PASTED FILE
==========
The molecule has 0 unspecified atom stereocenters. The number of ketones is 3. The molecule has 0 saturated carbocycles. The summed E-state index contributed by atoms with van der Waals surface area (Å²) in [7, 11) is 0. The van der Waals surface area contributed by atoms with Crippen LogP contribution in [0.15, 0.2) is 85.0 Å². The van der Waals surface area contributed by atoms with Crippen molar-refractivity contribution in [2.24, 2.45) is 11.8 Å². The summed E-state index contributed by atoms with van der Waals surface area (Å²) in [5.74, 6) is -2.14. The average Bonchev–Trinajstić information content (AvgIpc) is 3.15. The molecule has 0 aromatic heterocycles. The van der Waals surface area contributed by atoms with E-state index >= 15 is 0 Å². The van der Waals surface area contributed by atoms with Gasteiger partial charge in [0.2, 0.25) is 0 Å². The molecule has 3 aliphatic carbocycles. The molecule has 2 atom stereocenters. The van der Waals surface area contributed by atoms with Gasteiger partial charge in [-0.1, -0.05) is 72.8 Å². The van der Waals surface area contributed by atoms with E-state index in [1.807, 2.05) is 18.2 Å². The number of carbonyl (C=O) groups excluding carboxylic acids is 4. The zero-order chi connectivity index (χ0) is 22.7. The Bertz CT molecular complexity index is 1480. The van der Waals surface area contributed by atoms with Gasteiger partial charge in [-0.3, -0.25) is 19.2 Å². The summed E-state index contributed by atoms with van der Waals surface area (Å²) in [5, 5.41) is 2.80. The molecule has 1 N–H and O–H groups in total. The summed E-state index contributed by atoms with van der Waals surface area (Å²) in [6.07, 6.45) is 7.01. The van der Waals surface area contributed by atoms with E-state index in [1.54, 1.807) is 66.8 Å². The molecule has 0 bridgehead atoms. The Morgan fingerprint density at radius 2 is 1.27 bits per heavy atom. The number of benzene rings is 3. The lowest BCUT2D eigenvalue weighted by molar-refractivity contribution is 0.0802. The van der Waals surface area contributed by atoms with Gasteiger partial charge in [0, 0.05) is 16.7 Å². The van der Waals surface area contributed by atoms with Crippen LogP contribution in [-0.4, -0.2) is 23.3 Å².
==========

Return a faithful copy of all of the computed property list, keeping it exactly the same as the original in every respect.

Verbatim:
The molecule has 0 unspecified atom stereocenters. The number of ketones is 3. The molecule has 0 saturated carbocycles. The summed E-state index contributed by atoms with van der Waals surface area (Å²) in [7, 11) is 0. The van der Waals surface area contributed by atoms with Crippen LogP contribution in [0.15, 0.2) is 85.0 Å². The van der Waals surface area contributed by atoms with Crippen molar-refractivity contribution in [2.24, 2.45) is 11.8 Å². The summed E-state index contributed by atoms with van der Waals surface area (Å²) in [5.74, 6) is -2.14. The average Bonchev–Trinajstić information content (AvgIpc) is 3.15. The molecule has 0 aromatic heterocycles. The van der Waals surface area contributed by atoms with E-state index >= 15 is 0 Å². The van der Waals surface area contributed by atoms with Gasteiger partial charge in [0.2, 0.25) is 0 Å². The molecule has 3 aliphatic carbocycles. The molecule has 2 atom stereocenters. The van der Waals surface area contributed by atoms with Gasteiger partial charge in [-0.1, -0.05) is 72.8 Å². The van der Waals surface area contributed by atoms with E-state index in [1.807, 2.05) is 18.2 Å². The number of carbonyl (C=O) groups excluding carboxylic acids is 4. The zero-order chi connectivity index (χ0) is 22.7. The Bertz CT molecular complexity index is 1480. The van der Waals surface area contributed by atoms with Gasteiger partial charge in [-0.3, -0.25) is 19.2 Å². The summed E-state index contributed by atoms with van der Waals surface area (Å²) in [5, 5.41) is 2.80. The molecule has 1 N–H and O–H groups in total. The summed E-state index contributed by atoms with van der Waals surface area (Å²) in [6.07, 6.45) is 7.01. The van der Waals surface area contributed by atoms with E-state index in [1.54, 1.807) is 66.8 Å². The molecule has 0 bridgehead atoms. The Morgan fingerprint density at radius 2 is 1.27 bits per heavy atom. The number of benzene rings is 3. The lowest BCUT2D eigenvalue weighted by molar-refractivity contribution is 0.0802. The van der Waals surface area contributed by atoms with Gasteiger partial charge in [0, 0.05) is 16.7 Å². The van der Waals surface area contributed by atoms with Crippen LogP contribution in [-0.4, -0.2) is 23.3 Å².